Developer: Snowbird Games
Publisher: Snowbird Games
Release Date: April 19, 2013
ESRB: N/A (T suggested)
A download code was provided by the publisher for this review
When seeking out strategy titles, the Eador name is one not likely recognized by many. All the same, Eador: Genesis was viewed as quite the modern classic when it launched in 2009. With a devoted following and great tactical control, Snowbird Games decided to remake it. That“s where Eador: Masters of the Broken World comes in. New life has been breathed into the title via updated graphics and control but is it still relevant?
Yes, Eador still provides a great experience, although not a perfect one. At the start of the game you“ll immediately see the differences between it and other Western real-time strategy titles. The game begins after you have selected your starting Hero and engage in a few conversations with your teacher. This intro sets up the idea that there are a few key different gameplay styles to engage in, which focus on being either more aggressive or more intelligent. Although the game does not inundate users with tutorials at the start, new elements are slowly rolled out for a good deal of hours.
Despite this choice, it is probably the only way in which it feels like the game holds your hand. In fact, players may be overwhelmed with the degree of choice opened up to them. After getting some back story and feel for the mechanics, players are set free to begin their fuzzily-defined journey. Basically, you have to collect various shards from different realms. Of course this means that others in the universe also want to keep control of their shards so you“re not going to get them easily.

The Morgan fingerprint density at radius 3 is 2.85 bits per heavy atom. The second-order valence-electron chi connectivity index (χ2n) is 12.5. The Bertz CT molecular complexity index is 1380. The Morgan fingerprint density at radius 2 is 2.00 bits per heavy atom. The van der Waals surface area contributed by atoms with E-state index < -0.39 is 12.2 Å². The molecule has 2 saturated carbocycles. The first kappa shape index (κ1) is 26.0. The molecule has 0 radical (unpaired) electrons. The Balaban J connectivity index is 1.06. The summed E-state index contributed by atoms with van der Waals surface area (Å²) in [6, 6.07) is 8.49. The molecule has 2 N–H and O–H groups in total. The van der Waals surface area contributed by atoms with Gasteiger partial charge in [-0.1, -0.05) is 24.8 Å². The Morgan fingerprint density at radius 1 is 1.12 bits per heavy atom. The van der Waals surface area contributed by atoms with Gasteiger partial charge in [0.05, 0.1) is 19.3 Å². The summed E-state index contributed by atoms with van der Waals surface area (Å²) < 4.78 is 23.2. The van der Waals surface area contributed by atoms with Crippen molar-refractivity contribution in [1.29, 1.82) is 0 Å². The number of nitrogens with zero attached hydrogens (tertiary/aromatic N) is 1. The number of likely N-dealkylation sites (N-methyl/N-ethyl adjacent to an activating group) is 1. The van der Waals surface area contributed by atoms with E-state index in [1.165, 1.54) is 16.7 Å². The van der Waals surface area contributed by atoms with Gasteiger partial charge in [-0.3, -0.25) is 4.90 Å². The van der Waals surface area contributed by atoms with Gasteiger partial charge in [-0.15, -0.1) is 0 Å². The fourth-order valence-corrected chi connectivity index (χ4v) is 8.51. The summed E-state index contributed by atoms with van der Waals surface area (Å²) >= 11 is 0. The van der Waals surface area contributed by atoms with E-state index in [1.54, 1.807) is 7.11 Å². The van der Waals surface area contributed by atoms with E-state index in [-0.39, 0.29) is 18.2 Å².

The only way to get your shards and march toward victory is to fight, fight, and fight some more. Battles take place from a top down perspective and take place in typical RTS fashion. Troops are commanded to move across hexagonal floor tiles and can fight with long or close range melee attacks as well as magical skills. Players have full control over their army and the types of troops to be used. Archers, healers, and others are all vying to give their lives for the cause.
If you can keep your troops alive long enough, they are able to level up alongside Heroes. Once either levels up, players select what stat they“d like boosted. Of course, if any member of the posse dies then all of the time put into increasing their skills will have been for naught. Don“t get too attached as enemies dying in battle are a fairly common occurrence. Still, they have no story aspects applied to them so it doesn“t feel like much of a loss.
Battles are the highlight of the game, although they are far from the only aspect. Alongside destroying armies and monsters underfoot, players are also tasked with creating a capital city, exploring nations, and generally keeping the populous pleased. When defeating enemies, you claim it for your own. From there, it“s your job to make sure the controlled populous is happy, or at least not completely disheartened over the state of affairs. This is a bit confusing at first, but not nearly as much as the capital itself.